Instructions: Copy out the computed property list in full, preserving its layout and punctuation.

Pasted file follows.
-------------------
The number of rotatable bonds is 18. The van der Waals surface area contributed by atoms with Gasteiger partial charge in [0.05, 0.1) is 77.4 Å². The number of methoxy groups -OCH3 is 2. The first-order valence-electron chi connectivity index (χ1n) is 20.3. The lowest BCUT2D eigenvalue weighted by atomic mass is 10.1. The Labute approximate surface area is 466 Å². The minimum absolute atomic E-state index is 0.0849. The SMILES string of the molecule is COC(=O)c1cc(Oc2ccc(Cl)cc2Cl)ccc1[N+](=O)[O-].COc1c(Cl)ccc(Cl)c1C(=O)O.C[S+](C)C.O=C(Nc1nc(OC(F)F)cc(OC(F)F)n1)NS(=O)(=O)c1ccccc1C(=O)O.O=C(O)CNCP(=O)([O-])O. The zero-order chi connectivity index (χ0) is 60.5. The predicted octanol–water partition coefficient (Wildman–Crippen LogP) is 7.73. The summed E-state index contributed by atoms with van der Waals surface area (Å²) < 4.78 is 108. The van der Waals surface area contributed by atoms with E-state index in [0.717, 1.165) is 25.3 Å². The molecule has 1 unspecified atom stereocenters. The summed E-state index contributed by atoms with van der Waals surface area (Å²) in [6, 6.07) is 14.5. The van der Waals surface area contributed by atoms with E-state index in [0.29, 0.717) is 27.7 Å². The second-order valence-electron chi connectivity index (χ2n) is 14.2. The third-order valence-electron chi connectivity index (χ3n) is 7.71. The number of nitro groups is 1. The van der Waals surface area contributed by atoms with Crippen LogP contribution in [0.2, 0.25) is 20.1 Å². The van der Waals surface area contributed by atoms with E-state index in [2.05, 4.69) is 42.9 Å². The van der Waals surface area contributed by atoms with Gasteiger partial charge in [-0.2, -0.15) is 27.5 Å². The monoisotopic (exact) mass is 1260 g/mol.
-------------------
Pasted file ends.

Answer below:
The number of rotatable bonds is 18. The van der Waals surface area contributed by atoms with Gasteiger partial charge in [0.05, 0.1) is 77.4 Å². The number of methoxy groups -OCH3 is 2. The first-order valence-electron chi connectivity index (χ1n) is 20.3. The lowest BCUT2D eigenvalue weighted by atomic mass is 10.1. The Labute approximate surface area is 466 Å². The minimum absolute atomic E-state index is 0.0849. The SMILES string of the molecule is COC(=O)c1cc(Oc2ccc(Cl)cc2Cl)ccc1[N+](=O)[O-].COc1c(Cl)ccc(Cl)c1C(=O)O.C[S+](C)C.O=C(Nc1nc(OC(F)F)cc(OC(F)F)n1)NS(=O)(=O)c1ccccc1C(=O)O.O=C(O)CNCP(=O)([O-])O. The zero-order chi connectivity index (χ0) is 60.5. The predicted octanol–water partition coefficient (Wildman–Crippen LogP) is 7.73. The summed E-state index contributed by atoms with van der Waals surface area (Å²) < 4.78 is 108. The van der Waals surface area contributed by atoms with E-state index in [0.717, 1.165) is 25.3 Å². The molecule has 1 unspecified atom stereocenters. The summed E-state index contributed by atoms with van der Waals surface area (Å²) in [6, 6.07) is 14.5. The van der Waals surface area contributed by atoms with E-state index in [0.29, 0.717) is 27.7 Å². The second-order valence-electron chi connectivity index (χ2n) is 14.2. The third-order valence-electron chi connectivity index (χ3n) is 7.71. The number of nitro groups is 1. The van der Waals surface area contributed by atoms with Crippen LogP contribution in [0.2, 0.25) is 20.1 Å². The van der Waals surface area contributed by atoms with E-state index in [2.05, 4.69) is 42.9 Å². The van der Waals surface area contributed by atoms with Gasteiger partial charge in [-0.2, -0.15) is 27.5 Å². The monoisotopic (exact) mass is 1260 g/mol.